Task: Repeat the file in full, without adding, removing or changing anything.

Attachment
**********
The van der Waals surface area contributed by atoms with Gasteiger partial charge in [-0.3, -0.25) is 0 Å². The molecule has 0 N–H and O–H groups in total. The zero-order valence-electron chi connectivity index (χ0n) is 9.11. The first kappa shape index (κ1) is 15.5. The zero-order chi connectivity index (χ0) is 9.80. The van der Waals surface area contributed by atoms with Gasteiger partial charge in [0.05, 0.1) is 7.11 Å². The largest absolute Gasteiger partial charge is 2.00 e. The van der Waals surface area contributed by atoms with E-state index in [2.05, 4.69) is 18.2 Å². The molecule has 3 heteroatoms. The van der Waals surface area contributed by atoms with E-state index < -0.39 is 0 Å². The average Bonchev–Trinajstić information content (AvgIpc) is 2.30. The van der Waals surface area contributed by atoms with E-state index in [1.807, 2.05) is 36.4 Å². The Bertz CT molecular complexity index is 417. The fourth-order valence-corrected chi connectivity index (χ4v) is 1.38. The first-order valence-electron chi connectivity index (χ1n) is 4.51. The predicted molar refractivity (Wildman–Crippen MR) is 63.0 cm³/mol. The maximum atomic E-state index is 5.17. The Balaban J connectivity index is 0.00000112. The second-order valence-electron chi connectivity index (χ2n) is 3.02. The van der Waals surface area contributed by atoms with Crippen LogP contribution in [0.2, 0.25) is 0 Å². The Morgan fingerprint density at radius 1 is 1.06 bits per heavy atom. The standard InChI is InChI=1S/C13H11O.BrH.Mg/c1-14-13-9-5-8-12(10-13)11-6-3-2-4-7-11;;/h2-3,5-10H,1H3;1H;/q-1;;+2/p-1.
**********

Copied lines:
The van der Waals surface area contributed by atoms with Gasteiger partial charge in [-0.3, -0.25) is 0 Å². The molecule has 0 N–H and O–H groups in total. The zero-order valence-electron chi connectivity index (χ0n) is 9.11. The first kappa shape index (κ1) is 15.5. The zero-order chi connectivity index (χ0) is 9.80. The van der Waals surface area contributed by atoms with Gasteiger partial charge in [0.05, 0.1) is 7.11 Å². The largest absolute Gasteiger partial charge is 2.00 e. The van der Waals surface area contributed by atoms with E-state index in [2.05, 4.69) is 18.2 Å². The molecule has 3 heteroatoms. The van der Waals surface area contributed by atoms with E-state index < -0.39 is 0 Å². The average Bonchev–Trinajstić information content (AvgIpc) is 2.30. The van der Waals surface area contributed by atoms with E-state index in [1.807, 2.05) is 36.4 Å². The Bertz CT molecular complexity index is 417. The fourth-order valence-corrected chi connectivity index (χ4v) is 1.38. The first-order valence-electron chi connectivity index (χ1n) is 4.51. The predicted molar refractivity (Wildman–Crippen MR) is 63.0 cm³/mol. The maximum atomic E-state index is 5.17. The Balaban J connectivity index is 0.00000112. The second-order valence-electron chi connectivity index (χ2n) is 3.02. The van der Waals surface area contributed by atoms with Crippen LogP contribution in [0.2, 0.25) is 0 Å². The Morgan fingerprint density at radius 1 is 1.06 bits per heavy atom. The standard InChI is InChI=1S/C13H11O.BrH.Mg/c1-14-13-9-5-8-12(10-13)11-6-3-2-4-7-11;;/h2-3,5-10H,1H3;1H;/q-1;;+2/p-1.